Pricing on the XE, or P250, starts at $39,900, with the available all-wheel-drive system adding $2,000 to that price. This excludes a $995 destination charge. The R-Dynamic trim, also known as the P300, is only available with all-wheel-drive and starts at a base price of $46,295 before fees and taxes. Fully loaded with all available features, you can get the XE to over $68,000.
The Jaguar XE comes in two trims for 2020: Base and R-Dynamic.
The base model is standard with rear-wheel-drive, with an all-wheel-drive system available as an option. A 2.0-liter turbocharged four-pot sends 247 hp and 269 lb-ft of torque through an eight-speed automatic gearbox, with no manual transmission available. LED headlights, parking sensors, 12-way power-adjustable front seats, parking sensors, and dual-zone climate control are standard. A 10.2-inch InControl Touch Pro infotainment system features a six-speaker sound system, Apple CarPlay, Android Auto, and navigation. The interior is dressed in leather upholstery, and the car itself rides on 18-inch alloy wheels.
The R-Dynamic model features a unique body kit with more aggressive side skirts, bumpers, and wheels. While each model has the option of 19-inch wheels, the R-Dynamic can be fitted with 20s. This model also produces more power, with 296 hp and 295 lb-ft of torque and all-wheel-drive is the only drivetrain option on this trim. It also gets a special steering wheel and perforated leather upholstery with contrast stitching. Satin Chrome gearshift paddles are also included, as are sport seats and a special Meshed Aluminum trim detail on the doors, center console, and more. In addition, you get 13.7-inch brake disc rotors in front and various badges.
A number of additional packages and standalone options are available for the 2020 Jaguar XE. One of the easiest boxes to tick is for SiriusXM satellite radio, which costs $300. That said, this should probably have been thrown in for free. The Technology Pack costs $1,950 and adds a secondary 5.5-inch touchscreen below the main infotainment screen. This controls climate settings and a few other basic car functions. The package also adds wireless charging, a 12.3-inch configurable driver info display, and a head-up display. The Drive Pack costs $1,700 and adds adaptive cruise control, blind-spot monitoring, and high-speed emergency braking. However, you have to add approach lights to the mirrors, thus bringing the real cost of this package to $2,060.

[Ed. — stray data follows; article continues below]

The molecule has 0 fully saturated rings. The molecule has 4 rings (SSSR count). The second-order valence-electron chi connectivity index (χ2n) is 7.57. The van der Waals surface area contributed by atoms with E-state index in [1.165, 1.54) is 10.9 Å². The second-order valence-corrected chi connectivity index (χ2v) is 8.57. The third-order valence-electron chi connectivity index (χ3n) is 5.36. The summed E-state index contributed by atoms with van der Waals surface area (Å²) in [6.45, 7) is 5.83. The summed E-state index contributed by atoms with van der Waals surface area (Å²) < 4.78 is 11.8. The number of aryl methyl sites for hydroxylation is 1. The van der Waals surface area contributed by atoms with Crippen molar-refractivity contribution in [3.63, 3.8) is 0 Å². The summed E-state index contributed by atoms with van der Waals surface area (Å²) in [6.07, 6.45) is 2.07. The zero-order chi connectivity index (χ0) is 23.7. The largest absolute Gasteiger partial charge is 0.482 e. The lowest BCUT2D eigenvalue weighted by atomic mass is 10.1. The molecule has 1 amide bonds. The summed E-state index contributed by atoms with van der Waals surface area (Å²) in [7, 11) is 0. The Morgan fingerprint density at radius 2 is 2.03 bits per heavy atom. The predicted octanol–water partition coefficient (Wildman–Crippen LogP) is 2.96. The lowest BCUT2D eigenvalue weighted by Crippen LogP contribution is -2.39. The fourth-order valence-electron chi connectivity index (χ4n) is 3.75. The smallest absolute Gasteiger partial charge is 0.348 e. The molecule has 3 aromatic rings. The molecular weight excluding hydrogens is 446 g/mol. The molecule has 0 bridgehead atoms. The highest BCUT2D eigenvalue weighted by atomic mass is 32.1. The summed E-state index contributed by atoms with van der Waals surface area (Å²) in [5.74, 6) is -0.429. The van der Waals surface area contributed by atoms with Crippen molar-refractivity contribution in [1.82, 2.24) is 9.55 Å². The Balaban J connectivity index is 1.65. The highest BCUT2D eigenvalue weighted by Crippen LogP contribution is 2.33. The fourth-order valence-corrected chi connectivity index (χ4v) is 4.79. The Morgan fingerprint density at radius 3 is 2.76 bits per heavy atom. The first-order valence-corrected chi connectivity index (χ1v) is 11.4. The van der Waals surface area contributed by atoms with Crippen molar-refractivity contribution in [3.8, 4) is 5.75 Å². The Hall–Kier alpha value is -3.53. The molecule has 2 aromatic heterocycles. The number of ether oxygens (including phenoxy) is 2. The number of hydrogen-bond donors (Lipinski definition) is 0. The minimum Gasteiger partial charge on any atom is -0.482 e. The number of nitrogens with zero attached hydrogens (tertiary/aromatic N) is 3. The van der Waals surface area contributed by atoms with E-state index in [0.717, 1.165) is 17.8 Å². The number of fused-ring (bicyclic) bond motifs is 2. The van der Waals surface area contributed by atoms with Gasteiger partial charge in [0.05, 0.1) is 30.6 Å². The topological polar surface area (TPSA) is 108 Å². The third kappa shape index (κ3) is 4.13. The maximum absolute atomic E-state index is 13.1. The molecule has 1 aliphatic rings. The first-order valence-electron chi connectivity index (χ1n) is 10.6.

If your heart is set on this boorish British sedan, we'd opt for the base model. It doesn't make as much power as the top trim and it is equipped with rear-wheel-drive as standard, but adding weight to the XE does not benefit it. In addition, the more powerful engine makes little difference to acceleration, and with a lighter body and rear-wheel propulsion, handling will be more fun. We would, however, consider adding the Park Pack. This requires adding wireless charging, a head-up display, pro navigation, a 12.3-inch digital driver display, and the dual-screen infotainment system, but also gifts you a surround-view camera and automatic parking. With these additions, the base XE is still less than $45,000.
If you absolutely must have a British sedan with luxury aspirations, the XF is a much roomier and easier to live with companion. In addition to the option of a supercharged 3.0-liter V6 with 380 hp and 332 lb-ft of torque, the XF also boasts a 17.8 cubic-foot trunk and a far more comfortable interior with more space and a slightly more premium feel. It also has an even better ride and retains the option of a diesel engine if you seek maximum fuel economy. However, like the XE, its quality is not as great as that of German rivals and the fastest V6 supercharged model is not as quick as it should be. Overall, each of the Jaguar products has its own highs and lows, but we'd opt to minimize expense in this case and stick with the cheaper, more nimble, XE.
The Audi A4 has a base price that is over $2,000 lower than that of the entry-level Jag XE. However, its 2.0-liter turbo four-pot produces just 188 hp and 236 lb-ft of torque. It's also a front-wheel-drive car in base form, but this helps it have a larger trunk that is 0.9 cubic feet more voluminous than that of the Jag. Most importantly, however, the Audi feels far more solid and has a genuinely upscale interior. The infotainment system in the Audi is also far more responsive and offers standard satellite radio, a WiFi hotspot, and the option of an excellent Bang & Olufsen sound system - all while providing XE-rivaling real-world acceleration despite lower engine outputs. In addition, the A4 range as a whole has a much more fun chassis and the engine feels a lot more powerful than its rating suggests. Overall, the Audi A4 is simply a better car, and we'd much rather live with it every day than the Jaguar.